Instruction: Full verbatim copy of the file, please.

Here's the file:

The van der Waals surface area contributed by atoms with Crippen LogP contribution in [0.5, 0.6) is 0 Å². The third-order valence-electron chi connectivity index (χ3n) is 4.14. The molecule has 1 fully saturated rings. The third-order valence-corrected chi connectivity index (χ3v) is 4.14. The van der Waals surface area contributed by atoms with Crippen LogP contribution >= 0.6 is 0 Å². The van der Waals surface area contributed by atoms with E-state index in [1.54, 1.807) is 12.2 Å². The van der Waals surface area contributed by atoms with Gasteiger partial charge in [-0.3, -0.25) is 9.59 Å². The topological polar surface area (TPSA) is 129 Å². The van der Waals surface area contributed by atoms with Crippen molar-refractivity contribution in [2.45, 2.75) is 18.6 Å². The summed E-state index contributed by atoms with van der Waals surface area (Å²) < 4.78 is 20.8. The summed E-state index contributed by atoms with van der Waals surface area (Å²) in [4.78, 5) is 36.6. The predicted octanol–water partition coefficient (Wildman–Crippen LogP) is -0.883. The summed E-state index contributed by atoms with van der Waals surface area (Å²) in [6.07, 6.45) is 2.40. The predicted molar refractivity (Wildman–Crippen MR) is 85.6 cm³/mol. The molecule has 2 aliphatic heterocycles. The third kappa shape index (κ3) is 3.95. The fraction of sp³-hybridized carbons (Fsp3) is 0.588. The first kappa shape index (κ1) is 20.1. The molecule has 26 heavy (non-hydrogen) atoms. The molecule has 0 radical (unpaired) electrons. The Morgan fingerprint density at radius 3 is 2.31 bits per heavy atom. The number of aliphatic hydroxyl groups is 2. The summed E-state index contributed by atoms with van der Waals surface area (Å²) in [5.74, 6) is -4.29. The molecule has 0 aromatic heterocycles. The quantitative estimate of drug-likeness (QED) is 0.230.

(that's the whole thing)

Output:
The van der Waals surface area contributed by atoms with Crippen LogP contribution in [0.5, 0.6) is 0 Å². The third-order valence-electron chi connectivity index (χ3n) is 4.14. The molecule has 1 fully saturated rings. The third-order valence-corrected chi connectivity index (χ3v) is 4.14. The van der Waals surface area contributed by atoms with Crippen LogP contribution >= 0.6 is 0 Å². The van der Waals surface area contributed by atoms with E-state index in [1.54, 1.807) is 12.2 Å². The van der Waals surface area contributed by atoms with Gasteiger partial charge in [-0.3, -0.25) is 9.59 Å². The topological polar surface area (TPSA) is 129 Å². The van der Waals surface area contributed by atoms with Crippen molar-refractivity contribution in [2.45, 2.75) is 18.6 Å². The summed E-state index contributed by atoms with van der Waals surface area (Å²) < 4.78 is 20.8. The summed E-state index contributed by atoms with van der Waals surface area (Å²) in [4.78, 5) is 36.6. The predicted octanol–water partition coefficient (Wildman–Crippen LogP) is -0.883. The summed E-state index contributed by atoms with van der Waals surface area (Å²) in [6.07, 6.45) is 2.40. The predicted molar refractivity (Wildman–Crippen MR) is 85.6 cm³/mol. The molecule has 2 aliphatic heterocycles. The third kappa shape index (κ3) is 3.95. The fraction of sp³-hybridized carbons (Fsp3) is 0.588. The first kappa shape index (κ1) is 20.1. The molecule has 26 heavy (non-hydrogen) atoms. The molecule has 0 radical (unpaired) electrons. The Morgan fingerprint density at radius 3 is 2.31 bits per heavy atom. The number of aliphatic hydroxyl groups is 2. The summed E-state index contributed by atoms with van der Waals surface area (Å²) in [5.74, 6) is -4.29. The molecule has 0 aromatic heterocycles. The quantitative estimate of drug-likeness (QED) is 0.230.